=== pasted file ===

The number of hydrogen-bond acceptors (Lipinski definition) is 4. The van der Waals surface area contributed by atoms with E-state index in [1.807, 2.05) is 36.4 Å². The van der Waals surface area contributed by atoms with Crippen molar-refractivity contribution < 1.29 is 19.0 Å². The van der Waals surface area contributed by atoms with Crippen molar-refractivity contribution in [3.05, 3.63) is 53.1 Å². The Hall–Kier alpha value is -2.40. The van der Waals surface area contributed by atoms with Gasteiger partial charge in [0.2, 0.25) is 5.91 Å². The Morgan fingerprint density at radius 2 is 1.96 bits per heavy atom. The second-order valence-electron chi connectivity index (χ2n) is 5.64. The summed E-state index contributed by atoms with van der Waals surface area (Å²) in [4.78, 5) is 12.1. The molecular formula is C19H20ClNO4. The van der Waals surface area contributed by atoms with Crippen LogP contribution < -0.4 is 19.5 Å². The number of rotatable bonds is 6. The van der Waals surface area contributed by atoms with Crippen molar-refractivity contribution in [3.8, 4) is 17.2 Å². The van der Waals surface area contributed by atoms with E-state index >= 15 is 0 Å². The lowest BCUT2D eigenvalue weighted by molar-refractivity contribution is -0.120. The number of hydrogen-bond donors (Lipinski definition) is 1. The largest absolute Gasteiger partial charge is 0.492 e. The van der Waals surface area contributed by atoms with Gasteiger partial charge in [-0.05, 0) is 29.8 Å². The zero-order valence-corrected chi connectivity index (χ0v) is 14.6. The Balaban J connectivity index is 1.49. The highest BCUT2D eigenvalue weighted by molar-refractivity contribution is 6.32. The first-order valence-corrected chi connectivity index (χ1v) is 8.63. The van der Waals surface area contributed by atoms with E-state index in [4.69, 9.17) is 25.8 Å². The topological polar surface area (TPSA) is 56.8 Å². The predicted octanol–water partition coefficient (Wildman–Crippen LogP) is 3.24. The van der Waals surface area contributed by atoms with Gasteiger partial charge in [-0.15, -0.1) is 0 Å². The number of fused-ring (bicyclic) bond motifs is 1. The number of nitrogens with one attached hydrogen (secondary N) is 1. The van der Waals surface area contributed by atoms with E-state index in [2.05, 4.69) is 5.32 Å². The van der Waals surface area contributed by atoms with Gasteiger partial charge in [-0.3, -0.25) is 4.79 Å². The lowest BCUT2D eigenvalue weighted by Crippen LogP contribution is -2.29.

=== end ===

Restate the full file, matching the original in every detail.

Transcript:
The number of hydrogen-bond acceptors (Lipinski definition) is 4. The van der Waals surface area contributed by atoms with E-state index in [1.807, 2.05) is 36.4 Å². The van der Waals surface area contributed by atoms with Crippen molar-refractivity contribution < 1.29 is 19.0 Å². The van der Waals surface area contributed by atoms with Crippen molar-refractivity contribution in [3.05, 3.63) is 53.1 Å². The Hall–Kier alpha value is -2.40. The van der Waals surface area contributed by atoms with Gasteiger partial charge in [0.2, 0.25) is 5.91 Å². The Morgan fingerprint density at radius 2 is 1.96 bits per heavy atom. The second-order valence-electron chi connectivity index (χ2n) is 5.64. The summed E-state index contributed by atoms with van der Waals surface area (Å²) in [4.78, 5) is 12.1. The molecular formula is C19H20ClNO4. The van der Waals surface area contributed by atoms with Crippen LogP contribution < -0.4 is 19.5 Å². The number of rotatable bonds is 6. The van der Waals surface area contributed by atoms with Crippen molar-refractivity contribution in [3.8, 4) is 17.2 Å². The van der Waals surface area contributed by atoms with E-state index >= 15 is 0 Å². The lowest BCUT2D eigenvalue weighted by molar-refractivity contribution is -0.120. The number of hydrogen-bond donors (Lipinski definition) is 1. The largest absolute Gasteiger partial charge is 0.492 e. The van der Waals surface area contributed by atoms with Gasteiger partial charge in [-0.05, 0) is 29.8 Å². The zero-order valence-corrected chi connectivity index (χ0v) is 14.6. The Balaban J connectivity index is 1.49. The highest BCUT2D eigenvalue weighted by molar-refractivity contribution is 6.32. The first-order valence-corrected chi connectivity index (χ1v) is 8.63. The van der Waals surface area contributed by atoms with E-state index in [4.69, 9.17) is 25.8 Å². The topological polar surface area (TPSA) is 56.8 Å². The predicted octanol–water partition coefficient (Wildman–Crippen LogP) is 3.24. The van der Waals surface area contributed by atoms with Gasteiger partial charge in [-0.15, -0.1) is 0 Å². The number of fused-ring (bicyclic) bond motifs is 1. The number of nitrogens with one attached hydrogen (secondary N) is 1. The van der Waals surface area contributed by atoms with E-state index in [2.05, 4.69) is 5.32 Å². The van der Waals surface area contributed by atoms with Gasteiger partial charge in [-0.3, -0.25) is 4.79 Å². The lowest BCUT2D eigenvalue weighted by Crippen LogP contribution is -2.29.